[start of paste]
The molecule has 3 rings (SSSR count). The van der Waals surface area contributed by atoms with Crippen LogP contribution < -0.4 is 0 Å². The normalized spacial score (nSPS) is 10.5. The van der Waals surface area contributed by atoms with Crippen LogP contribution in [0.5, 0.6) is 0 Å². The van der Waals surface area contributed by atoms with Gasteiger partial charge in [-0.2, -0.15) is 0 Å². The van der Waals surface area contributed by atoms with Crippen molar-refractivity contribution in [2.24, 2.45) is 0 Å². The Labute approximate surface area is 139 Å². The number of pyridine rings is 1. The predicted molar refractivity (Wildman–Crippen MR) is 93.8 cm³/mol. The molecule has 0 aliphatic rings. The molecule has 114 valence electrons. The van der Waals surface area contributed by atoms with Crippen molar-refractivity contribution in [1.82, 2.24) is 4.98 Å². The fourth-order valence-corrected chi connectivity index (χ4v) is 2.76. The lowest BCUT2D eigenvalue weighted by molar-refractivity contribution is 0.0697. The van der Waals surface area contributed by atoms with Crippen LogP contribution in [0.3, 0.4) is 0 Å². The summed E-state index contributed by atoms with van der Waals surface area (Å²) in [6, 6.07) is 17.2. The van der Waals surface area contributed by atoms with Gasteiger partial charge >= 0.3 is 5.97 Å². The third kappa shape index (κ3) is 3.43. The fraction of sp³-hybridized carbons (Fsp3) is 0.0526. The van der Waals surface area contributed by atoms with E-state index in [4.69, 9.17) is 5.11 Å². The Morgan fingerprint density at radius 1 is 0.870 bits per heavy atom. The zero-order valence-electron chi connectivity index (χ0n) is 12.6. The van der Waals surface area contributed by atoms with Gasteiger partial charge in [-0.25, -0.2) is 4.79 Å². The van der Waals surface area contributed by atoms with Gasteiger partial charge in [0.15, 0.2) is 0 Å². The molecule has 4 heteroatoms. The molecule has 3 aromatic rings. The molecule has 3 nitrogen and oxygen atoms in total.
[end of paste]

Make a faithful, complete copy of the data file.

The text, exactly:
The molecule has 3 rings (SSSR count). The van der Waals surface area contributed by atoms with Crippen LogP contribution < -0.4 is 0 Å². The normalized spacial score (nSPS) is 10.5. The van der Waals surface area contributed by atoms with Crippen LogP contribution in [0.5, 0.6) is 0 Å². The van der Waals surface area contributed by atoms with Gasteiger partial charge in [-0.2, -0.15) is 0 Å². The van der Waals surface area contributed by atoms with Crippen molar-refractivity contribution in [2.24, 2.45) is 0 Å². The Labute approximate surface area is 139 Å². The number of pyridine rings is 1. The predicted molar refractivity (Wildman–Crippen MR) is 93.8 cm³/mol. The molecule has 0 aliphatic rings. The molecule has 114 valence electrons. The van der Waals surface area contributed by atoms with Crippen molar-refractivity contribution in [1.82, 2.24) is 4.98 Å². The fourth-order valence-corrected chi connectivity index (χ4v) is 2.76. The lowest BCUT2D eigenvalue weighted by molar-refractivity contribution is 0.0697. The van der Waals surface area contributed by atoms with Crippen LogP contribution in [0.3, 0.4) is 0 Å². The summed E-state index contributed by atoms with van der Waals surface area (Å²) in [6, 6.07) is 17.2. The van der Waals surface area contributed by atoms with Gasteiger partial charge >= 0.3 is 5.97 Å². The third kappa shape index (κ3) is 3.43. The fraction of sp³-hybridized carbons (Fsp3) is 0.0526. The van der Waals surface area contributed by atoms with E-state index in [4.69, 9.17) is 5.11 Å². The Morgan fingerprint density at radius 1 is 0.870 bits per heavy atom. The zero-order valence-electron chi connectivity index (χ0n) is 12.6. The van der Waals surface area contributed by atoms with Gasteiger partial charge in [-0.25, -0.2) is 4.79 Å². The van der Waals surface area contributed by atoms with Gasteiger partial charge in [0.15, 0.2) is 0 Å². The molecule has 4 heteroatoms. The molecule has 3 aromatic rings. The molecule has 3 nitrogen and oxygen atoms in total.